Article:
Rock might not be as dead as I'd previously thought

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1 jan. 2006, 21h07m

I bought some CDs in the post-christmas sale. Whereas once upon a time I would buy the year's best solo albums, these days I'm concentrating on building up my record collection by exploring the 60s to 90s, and finding new stuff that way, as to be frank, I don't think I'm getting anything from today's artists.

Having said that, I am thoroughly enjoying the Tears' debut album. I am a huge Suede fan, and Dog Man Star is one of my favourites, but I was procrastinating over buying the this new CD as I wasn't sure any good could come of it. And though it does sound a bit like the last Suede album, and Bernard Butler's probably spreading himself a bit thin by being involved in three million different projects, but it's got wings, and it takes flight on more that a few occasions.

See the problem is, when I look back at the 60s, I see bands involved in friendly competition, pushing each other to write the best albums that they could. The Beatles took inspiration from the artists that went before them and the music that was all around them. Now look at today. Can you see that kind of environment anywhere? Do Franz Ferdinand make people want to go out and better them? That's the way the best songs have come to us in the past, through songwriters being inspired by other peoples work.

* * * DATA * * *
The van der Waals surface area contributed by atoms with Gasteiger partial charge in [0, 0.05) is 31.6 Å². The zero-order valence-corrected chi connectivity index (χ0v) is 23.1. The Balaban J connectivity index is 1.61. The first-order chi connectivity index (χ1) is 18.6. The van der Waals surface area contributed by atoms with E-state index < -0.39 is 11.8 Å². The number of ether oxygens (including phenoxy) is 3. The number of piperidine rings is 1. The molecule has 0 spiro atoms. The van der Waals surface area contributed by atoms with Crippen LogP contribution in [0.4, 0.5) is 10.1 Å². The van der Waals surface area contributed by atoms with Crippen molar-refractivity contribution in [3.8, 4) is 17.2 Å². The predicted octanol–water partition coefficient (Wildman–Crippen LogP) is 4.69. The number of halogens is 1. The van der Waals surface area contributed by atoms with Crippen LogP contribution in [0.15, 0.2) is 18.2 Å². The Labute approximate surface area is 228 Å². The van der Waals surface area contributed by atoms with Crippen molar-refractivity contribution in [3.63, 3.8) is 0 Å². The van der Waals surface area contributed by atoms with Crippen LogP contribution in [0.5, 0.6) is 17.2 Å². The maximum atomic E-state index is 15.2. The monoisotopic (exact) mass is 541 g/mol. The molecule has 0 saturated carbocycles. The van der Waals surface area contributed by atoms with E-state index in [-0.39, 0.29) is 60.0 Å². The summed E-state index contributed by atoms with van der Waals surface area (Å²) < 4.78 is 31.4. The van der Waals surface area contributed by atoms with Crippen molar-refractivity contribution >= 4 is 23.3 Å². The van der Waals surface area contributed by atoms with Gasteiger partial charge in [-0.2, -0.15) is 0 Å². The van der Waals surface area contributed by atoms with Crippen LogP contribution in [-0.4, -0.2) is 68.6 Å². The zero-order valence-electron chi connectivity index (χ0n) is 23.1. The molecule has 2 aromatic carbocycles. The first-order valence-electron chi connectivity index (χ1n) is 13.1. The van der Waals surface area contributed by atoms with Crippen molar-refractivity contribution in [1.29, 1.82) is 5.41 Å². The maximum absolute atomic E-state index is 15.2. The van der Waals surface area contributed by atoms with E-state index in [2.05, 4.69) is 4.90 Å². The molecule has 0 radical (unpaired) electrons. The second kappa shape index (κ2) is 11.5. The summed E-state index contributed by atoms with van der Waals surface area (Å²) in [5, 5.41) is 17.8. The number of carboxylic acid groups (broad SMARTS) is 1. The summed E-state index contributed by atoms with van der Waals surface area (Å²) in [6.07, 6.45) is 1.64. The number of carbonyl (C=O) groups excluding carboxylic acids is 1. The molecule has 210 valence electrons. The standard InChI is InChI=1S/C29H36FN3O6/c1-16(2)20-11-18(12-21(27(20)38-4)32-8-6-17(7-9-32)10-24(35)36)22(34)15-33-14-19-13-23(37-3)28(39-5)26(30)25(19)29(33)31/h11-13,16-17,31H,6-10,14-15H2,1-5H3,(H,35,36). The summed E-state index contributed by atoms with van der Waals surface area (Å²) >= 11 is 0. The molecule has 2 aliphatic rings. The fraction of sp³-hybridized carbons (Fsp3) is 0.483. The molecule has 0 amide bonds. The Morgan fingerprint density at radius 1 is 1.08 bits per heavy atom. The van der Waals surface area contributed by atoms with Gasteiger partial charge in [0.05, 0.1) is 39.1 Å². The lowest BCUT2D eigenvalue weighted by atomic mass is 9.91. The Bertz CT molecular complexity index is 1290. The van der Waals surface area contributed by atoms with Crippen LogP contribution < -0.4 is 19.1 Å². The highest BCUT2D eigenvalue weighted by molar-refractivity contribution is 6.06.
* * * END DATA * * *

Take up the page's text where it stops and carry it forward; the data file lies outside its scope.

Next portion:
There's not a lot of it around at the moment. But The Tears make me want to play guitar.

Commentaires

  • TheChaosSociety

    You are the top neighbour on my list. I agree the tears album is very good. and I also agree that most rock is dead. And the old oasis b sides are definitely better than anything doherty has done

    31 mai 2006, 12h43m
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